The Executioner's Heart
A Newbury & Hobbes Investigation
By George Mann, Liz Gorinsky
Tom Doherty Associates Copyright © 2013 George Mann
All rights reserved.
LONDON, MARCH 1903
The ticking was all she could hear.
Like the ominous beating of a hundred mechanised hearts — syncopated, chaotic — it filled the small room, counting away the seconds, measuring her every breath. A carnival of clockwork, a riot of cogs.
She realised she was holding her breath and let it out. She peered further into the dim room from the doorway, clutching the wooden frame. The paintwork was smooth and cold beneath her fingers.
The room was lit only by the flickering light of a gas lamp on a round table in the centre of the space. A warm orange glow seeped from beneath the half-open lamp shutters, casting long shadows that seemed to carouse and dance of their own volition.
The air was thick with a dank, musty odour. She wrinkled her nose in distaste. The room probably hadn't been aired for years, perhaps even decades. Most of the windows had long ago been boarded over or bricked up, hidden away to keep the outside world at bay. Or, she mused, to prevent whoever lived inside from looking out. Clearly, the hotel had fallen on hard times long before the accident had put it out of business.
The décor reflected the fashions of the previous century, an echo of life from fifty or a hundred years earlier. Now the once-elegant sideboard, the gilt-framed mirror, the sumptuous chaise longue, were all covered in a thick layer of powdery dust, which bloomed in little puffs as she crept into the room, particles swirling in the air around her. There was evidence that rodents had nested in the soft furnishings, pulling the downy innards from the cushions and leaving their spoor scattered like seeds across the floorboards. There was a sense of abandonment about the place, as if whoever had once lived here had up and left, leaving everything in situ for her to find years later. She could almost believe the place had remained like that, untouched until now, if it hadn't been for the clocks.
All around her the walls were adorned with them. More clocks than she had ever seen, crowding every inch of space, their ivory faces looming down at her from wherever she looked. There were small clocks and large clocks, fine antiques and dirty, broken remnants. Spectacular, gilded creations from the finest workshops of Paris and St. Petersburg, discarded junk from the rubbish tips of London, each of them slowly meting out the seconds like chattering gatekeepers, each in disagreement with the others. To her there was something ominous about them, something wrong.
She crossed to the table in the centre of the room. The sounds of her movements were muffled by the constant, oppressive ticking, which threatened to overwhelm her, making her feel dizzy and unsure of herself. The noise rung in her ears, drowning out everything, even her thoughts. She fought the urge to flee, reaching instead for the gas lamp and flipping up the shutters.
Light erupted from the lamp in a bright halo, flooding the room. Everything became indistinct, hazy, as she waited for her gloom-adjusted eyes to grow accustomed to the light, and at first she had to squint to see. Ghostly shapes and hulking shadows took on new forms now that the darkness was dispelled: a dresser where a lurking presence had been, a chair where previously some nightmarish creature had crouched in wait. The light gave her strength. She absorbed it.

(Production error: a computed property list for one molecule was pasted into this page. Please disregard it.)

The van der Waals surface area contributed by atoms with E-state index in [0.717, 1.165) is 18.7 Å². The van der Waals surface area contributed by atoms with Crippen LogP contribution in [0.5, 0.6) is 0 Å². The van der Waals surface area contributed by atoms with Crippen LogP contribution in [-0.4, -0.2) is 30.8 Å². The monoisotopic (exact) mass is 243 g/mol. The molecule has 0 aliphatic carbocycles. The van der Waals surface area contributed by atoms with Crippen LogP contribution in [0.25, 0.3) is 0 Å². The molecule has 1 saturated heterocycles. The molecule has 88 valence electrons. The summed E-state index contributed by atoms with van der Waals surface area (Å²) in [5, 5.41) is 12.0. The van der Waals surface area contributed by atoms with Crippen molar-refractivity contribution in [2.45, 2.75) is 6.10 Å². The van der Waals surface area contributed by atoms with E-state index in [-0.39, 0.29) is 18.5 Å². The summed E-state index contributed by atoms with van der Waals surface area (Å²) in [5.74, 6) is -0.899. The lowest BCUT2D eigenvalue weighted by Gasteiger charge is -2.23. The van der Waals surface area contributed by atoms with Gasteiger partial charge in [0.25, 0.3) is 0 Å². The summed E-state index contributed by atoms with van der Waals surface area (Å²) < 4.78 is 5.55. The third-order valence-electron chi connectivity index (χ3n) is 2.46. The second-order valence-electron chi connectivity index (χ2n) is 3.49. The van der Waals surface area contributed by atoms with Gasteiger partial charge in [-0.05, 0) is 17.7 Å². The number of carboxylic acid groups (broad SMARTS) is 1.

She sensed sudden movement behind her and spun around, but there was only a wide fan of dust drifting in the still air, most likely disturbed by her own frantic movements. Nevertheless, she felt uneasy. Was someone in the room with her? Were they skulking somewhere in the shadows, watching even now?
She hefted the lamp from the table and turned in a slow circle, considering the room. There was evidence that someone had slept there recently: a heap of scarlet cushions on the floorboards in the far left corner, the faint impression of a human body still evident upon them. Beside these lay a number of discarded food wrappers, cast aside and left for the rodents to nose through at their leisure. Whoever it was, they were clearly accustomed to sleeping rough, although how anyone could sleep at all with the constant chattering of the clocks, she did not know.
She was beginning to wish that she hadn't come alone. This was not, she told herself, an admission of weakness, but simply a matter of practicality. If anything happened to her here, no one would come looking. Or rather, they would have no notion of where to find her. She might end up like one of those missing young women reported with alarming regularity in The Times, nothing but a brief description and a desperate plea for information, for witnesses, for hope. Or worse, like one of those artefacts announced in the columns of the lost and found, misplaced and much-lamented, but lost forever to the annals of time. She was adamant that this would not be her fate. She should have left word of her intentions and her whereabouts, but she no longer trusted the men she had once confided in. The men she had once considered incorruptible. Their duplicity had confounded her, had left her with few options of how to proceed. She no longer understood their motivations. There was an irony to be found in that, but she took no comfort from it.